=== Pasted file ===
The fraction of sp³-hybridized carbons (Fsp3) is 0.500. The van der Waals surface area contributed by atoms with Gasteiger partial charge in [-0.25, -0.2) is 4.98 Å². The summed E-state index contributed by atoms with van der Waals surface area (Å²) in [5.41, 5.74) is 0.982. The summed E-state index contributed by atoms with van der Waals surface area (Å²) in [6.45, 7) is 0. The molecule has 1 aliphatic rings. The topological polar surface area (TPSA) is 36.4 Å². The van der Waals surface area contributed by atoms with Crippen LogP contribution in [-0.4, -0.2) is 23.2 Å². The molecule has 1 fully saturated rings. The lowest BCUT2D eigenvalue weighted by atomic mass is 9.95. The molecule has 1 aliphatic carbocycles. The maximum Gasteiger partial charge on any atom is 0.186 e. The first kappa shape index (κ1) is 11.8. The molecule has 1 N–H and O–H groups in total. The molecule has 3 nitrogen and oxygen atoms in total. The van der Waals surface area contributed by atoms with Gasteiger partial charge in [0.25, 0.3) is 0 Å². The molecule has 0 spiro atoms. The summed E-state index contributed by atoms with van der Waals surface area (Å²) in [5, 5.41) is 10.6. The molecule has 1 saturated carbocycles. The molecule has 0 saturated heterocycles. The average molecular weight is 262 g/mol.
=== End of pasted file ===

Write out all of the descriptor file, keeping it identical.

The fraction of sp³-hybridized carbons (Fsp3) is 0.500. The van der Waals surface area contributed by atoms with Gasteiger partial charge in [-0.25, -0.2) is 4.98 Å². The summed E-state index contributed by atoms with van der Waals surface area (Å²) in [5.41, 5.74) is 0.982. The summed E-state index contributed by atoms with van der Waals surface area (Å²) in [6.45, 7) is 0. The molecule has 1 aliphatic rings. The topological polar surface area (TPSA) is 36.4 Å². The van der Waals surface area contributed by atoms with Crippen LogP contribution in [-0.4, -0.2) is 23.2 Å². The molecule has 1 fully saturated rings. The lowest BCUT2D eigenvalue weighted by atomic mass is 9.95. The molecule has 1 aliphatic carbocycles. The maximum Gasteiger partial charge on any atom is 0.186 e. The first kappa shape index (κ1) is 11.8. The molecule has 1 N–H and O–H groups in total. The molecule has 3 nitrogen and oxygen atoms in total. The van der Waals surface area contributed by atoms with Gasteiger partial charge in [0.25, 0.3) is 0 Å². The molecule has 0 spiro atoms. The summed E-state index contributed by atoms with van der Waals surface area (Å²) in [5, 5.41) is 10.6. The molecule has 1 saturated carbocycles. The molecule has 0 saturated heterocycles. The average molecular weight is 262 g/mol.